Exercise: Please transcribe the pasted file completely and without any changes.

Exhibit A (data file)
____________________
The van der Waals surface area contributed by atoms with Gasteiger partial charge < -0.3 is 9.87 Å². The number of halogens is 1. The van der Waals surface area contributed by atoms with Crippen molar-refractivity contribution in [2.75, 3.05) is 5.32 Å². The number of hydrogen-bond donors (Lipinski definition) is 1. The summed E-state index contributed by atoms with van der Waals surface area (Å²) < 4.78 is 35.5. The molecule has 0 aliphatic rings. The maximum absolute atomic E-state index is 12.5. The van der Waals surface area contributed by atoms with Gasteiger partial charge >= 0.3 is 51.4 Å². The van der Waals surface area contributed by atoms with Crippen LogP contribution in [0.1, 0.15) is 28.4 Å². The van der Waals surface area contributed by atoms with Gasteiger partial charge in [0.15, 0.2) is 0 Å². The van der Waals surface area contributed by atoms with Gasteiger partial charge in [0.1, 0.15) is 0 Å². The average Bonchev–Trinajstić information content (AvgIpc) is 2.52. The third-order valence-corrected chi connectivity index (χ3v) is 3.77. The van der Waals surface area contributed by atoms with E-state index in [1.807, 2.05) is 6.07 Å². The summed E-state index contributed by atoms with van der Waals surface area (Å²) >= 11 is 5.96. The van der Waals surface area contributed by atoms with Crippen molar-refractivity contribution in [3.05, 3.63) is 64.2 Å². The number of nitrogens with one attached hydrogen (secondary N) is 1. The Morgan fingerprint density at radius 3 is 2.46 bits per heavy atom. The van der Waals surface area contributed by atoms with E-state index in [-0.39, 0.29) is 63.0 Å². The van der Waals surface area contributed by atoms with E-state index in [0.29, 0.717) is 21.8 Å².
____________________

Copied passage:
The van der Waals surface area contributed by atoms with Gasteiger partial charge < -0.3 is 9.87 Å². The number of halogens is 1. The van der Waals surface area contributed by atoms with Crippen molar-refractivity contribution in [2.75, 3.05) is 5.32 Å². The number of hydrogen-bond donors (Lipinski definition) is 1. The summed E-state index contributed by atoms with van der Waals surface area (Å²) < 4.78 is 35.5. The molecule has 0 aliphatic rings. The maximum absolute atomic E-state index is 12.5. The van der Waals surface area contributed by atoms with Gasteiger partial charge >= 0.3 is 51.4 Å². The van der Waals surface area contributed by atoms with Crippen LogP contribution in [0.1, 0.15) is 28.4 Å². The van der Waals surface area contributed by atoms with Gasteiger partial charge in [0.15, 0.2) is 0 Å². The van der Waals surface area contributed by atoms with Gasteiger partial charge in [0.1, 0.15) is 0 Å². The average Bonchev–Trinajstić information content (AvgIpc) is 2.52. The third-order valence-corrected chi connectivity index (χ3v) is 3.77. The van der Waals surface area contributed by atoms with E-state index in [1.807, 2.05) is 6.07 Å². The summed E-state index contributed by atoms with van der Waals surface area (Å²) >= 11 is 5.96. The van der Waals surface area contributed by atoms with Crippen molar-refractivity contribution in [3.05, 3.63) is 64.2 Å². The number of nitrogens with one attached hydrogen (secondary N) is 1. The Morgan fingerprint density at radius 3 is 2.46 bits per heavy atom. The van der Waals surface area contributed by atoms with E-state index in [-0.39, 0.29) is 63.0 Å². The van der Waals surface area contributed by atoms with E-state index in [0.29, 0.717) is 21.8 Å².